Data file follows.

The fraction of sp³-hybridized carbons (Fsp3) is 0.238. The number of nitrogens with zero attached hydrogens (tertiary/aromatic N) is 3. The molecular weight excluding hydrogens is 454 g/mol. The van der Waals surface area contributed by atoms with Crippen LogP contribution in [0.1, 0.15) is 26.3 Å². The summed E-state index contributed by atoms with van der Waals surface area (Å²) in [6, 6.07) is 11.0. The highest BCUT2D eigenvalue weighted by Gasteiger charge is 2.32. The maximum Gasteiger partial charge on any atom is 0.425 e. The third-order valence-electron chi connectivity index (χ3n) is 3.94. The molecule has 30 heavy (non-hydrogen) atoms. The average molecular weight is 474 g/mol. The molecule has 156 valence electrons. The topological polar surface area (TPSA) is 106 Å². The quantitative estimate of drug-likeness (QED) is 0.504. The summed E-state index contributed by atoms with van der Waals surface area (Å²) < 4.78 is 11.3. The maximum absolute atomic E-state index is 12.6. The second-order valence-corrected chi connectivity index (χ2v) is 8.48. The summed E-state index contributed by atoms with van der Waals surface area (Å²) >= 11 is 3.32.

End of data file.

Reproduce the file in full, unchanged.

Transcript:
The fraction of sp³-hybridized carbons (Fsp3) is 0.238. The number of nitrogens with zero attached hydrogens (tertiary/aromatic N) is 3. The molecular weight excluding hydrogens is 454 g/mol. The van der Waals surface area contributed by atoms with Crippen LogP contribution in [0.1, 0.15) is 26.3 Å². The summed E-state index contributed by atoms with van der Waals surface area (Å²) in [6, 6.07) is 11.0. The highest BCUT2D eigenvalue weighted by Gasteiger charge is 2.32. The maximum Gasteiger partial charge on any atom is 0.425 e. The third-order valence-electron chi connectivity index (χ3n) is 3.94. The molecule has 30 heavy (non-hydrogen) atoms. The average molecular weight is 474 g/mol. The molecule has 156 valence electrons. The topological polar surface area (TPSA) is 106 Å². The quantitative estimate of drug-likeness (QED) is 0.504. The summed E-state index contributed by atoms with van der Waals surface area (Å²) < 4.78 is 11.3. The maximum absolute atomic E-state index is 12.6. The second-order valence-corrected chi connectivity index (χ2v) is 8.48. The summed E-state index contributed by atoms with van der Waals surface area (Å²) >= 11 is 3.32.